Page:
“If I advocate cautious optimism it is not because I do not have faith in the future but because I do not want to encourage blind faith.” Aung San Suu Kyi
At Community Living Project, we strongly believe that every person, regardless of ability, is of inherent value and entitled to live a good life in the community. We are both excited about new opportunities under the NDIS for people with disability to create a good life, and worry about the scheme’s ongoing uncertainty for those people who are most vulnerable.
The NDIS offers a clear focus on building the capacity of people with disability, and their families, to make their own decisions and take control of their individual support. We are hearing terrific examples from interstate where families who have the chance to be well informed and prepared, and encouraged to dream of a different future, are crafting support for their son or daughter that is much more likely to facilitate an ordinary, typical life embedded in right relationship, positive roles and welcoming community. Success in achieving such positive outcomes requires providers to be far more creative in the way in which we help people prepare, to foster opportunities for people to think beyond the confines of traditional service paradigms, and to have the courage to release our ingrained control mechanisms and hand over (with the right support and information) decision making and authority to the person with disability, their family and their supporters.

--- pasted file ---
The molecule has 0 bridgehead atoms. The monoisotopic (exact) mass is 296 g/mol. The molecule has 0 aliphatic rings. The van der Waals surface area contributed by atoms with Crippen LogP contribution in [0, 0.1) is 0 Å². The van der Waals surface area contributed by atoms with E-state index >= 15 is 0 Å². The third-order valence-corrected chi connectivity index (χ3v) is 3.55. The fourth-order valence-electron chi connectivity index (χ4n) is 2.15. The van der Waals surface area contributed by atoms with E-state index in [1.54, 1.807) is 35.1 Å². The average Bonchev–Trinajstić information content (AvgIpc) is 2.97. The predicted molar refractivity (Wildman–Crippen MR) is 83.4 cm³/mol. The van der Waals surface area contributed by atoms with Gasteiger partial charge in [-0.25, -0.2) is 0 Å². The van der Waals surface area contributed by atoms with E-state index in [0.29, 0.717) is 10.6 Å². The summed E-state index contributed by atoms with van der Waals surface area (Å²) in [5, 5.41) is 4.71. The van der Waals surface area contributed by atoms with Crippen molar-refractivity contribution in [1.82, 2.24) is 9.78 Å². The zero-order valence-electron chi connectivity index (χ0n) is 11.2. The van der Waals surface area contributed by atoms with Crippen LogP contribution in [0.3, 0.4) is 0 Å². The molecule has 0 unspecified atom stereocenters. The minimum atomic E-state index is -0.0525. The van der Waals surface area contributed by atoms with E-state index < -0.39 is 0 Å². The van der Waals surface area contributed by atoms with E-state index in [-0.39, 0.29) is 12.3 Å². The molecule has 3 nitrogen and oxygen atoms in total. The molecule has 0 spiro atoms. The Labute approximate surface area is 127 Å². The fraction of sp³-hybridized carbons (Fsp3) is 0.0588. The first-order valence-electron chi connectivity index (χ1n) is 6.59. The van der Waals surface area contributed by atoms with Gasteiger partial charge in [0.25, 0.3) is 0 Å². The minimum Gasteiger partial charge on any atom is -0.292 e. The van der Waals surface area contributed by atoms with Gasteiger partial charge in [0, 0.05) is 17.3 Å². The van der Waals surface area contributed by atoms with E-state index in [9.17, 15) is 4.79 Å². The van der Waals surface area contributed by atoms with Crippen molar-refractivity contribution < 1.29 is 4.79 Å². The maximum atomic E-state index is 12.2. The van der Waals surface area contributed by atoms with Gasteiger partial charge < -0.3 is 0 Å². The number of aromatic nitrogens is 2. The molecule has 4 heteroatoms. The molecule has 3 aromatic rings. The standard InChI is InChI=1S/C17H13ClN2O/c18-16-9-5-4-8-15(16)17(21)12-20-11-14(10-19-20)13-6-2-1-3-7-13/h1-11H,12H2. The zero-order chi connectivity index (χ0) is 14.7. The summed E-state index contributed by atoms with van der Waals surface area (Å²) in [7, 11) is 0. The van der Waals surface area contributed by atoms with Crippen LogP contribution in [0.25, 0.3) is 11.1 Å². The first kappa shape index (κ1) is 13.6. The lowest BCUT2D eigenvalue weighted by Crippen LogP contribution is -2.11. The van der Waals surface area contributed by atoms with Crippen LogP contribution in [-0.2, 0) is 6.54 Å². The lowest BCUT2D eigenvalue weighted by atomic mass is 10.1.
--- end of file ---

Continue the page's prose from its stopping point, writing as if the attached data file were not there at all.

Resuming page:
Unfortunately, with every story of success and positive change, we hear others where limited access to pre-planning support, and/or poor outcomes from the NDIA planning process, curtail any opportunity for crafting an ordinary life, and force people with disability to continue in unsatisfactory support options. The review process puts additional pressure on even the most articulate and prepared families. Many of these concerns are directly related to the scale and speed of the rollout, with great pressure being placed on planners to achieve target quotas. While CLP is heavily investing in supporting the people and families we are currently involved with via pre-planning, like many others in the sector we hold concerns for those people who have little support and may lack capacity to articulate their dreams.
Transition to the NDIS is relentless, while day to day support continues to be provided. We persist in our optimism that the NDIS will reflect the scheme’s original intent, that of increasing the access of every person with disability to a life that holds the same promise and opportunities that exists for any other citizen. We take heart from the emerging stories of positive change in people’s lives, and are invigorated by the growing capacity of families to share information and innovation via social media. We suspect, however, that despite all the shiny gadgets and technological fads, our future support base will still come from traditional avenues, through shared stories of real lives, blossoming in welcoming communities, where people with disability can aspire to meaningful days, reciprocal relationships and a positive future.
Prue Gorman, Executive Officer, April 2017.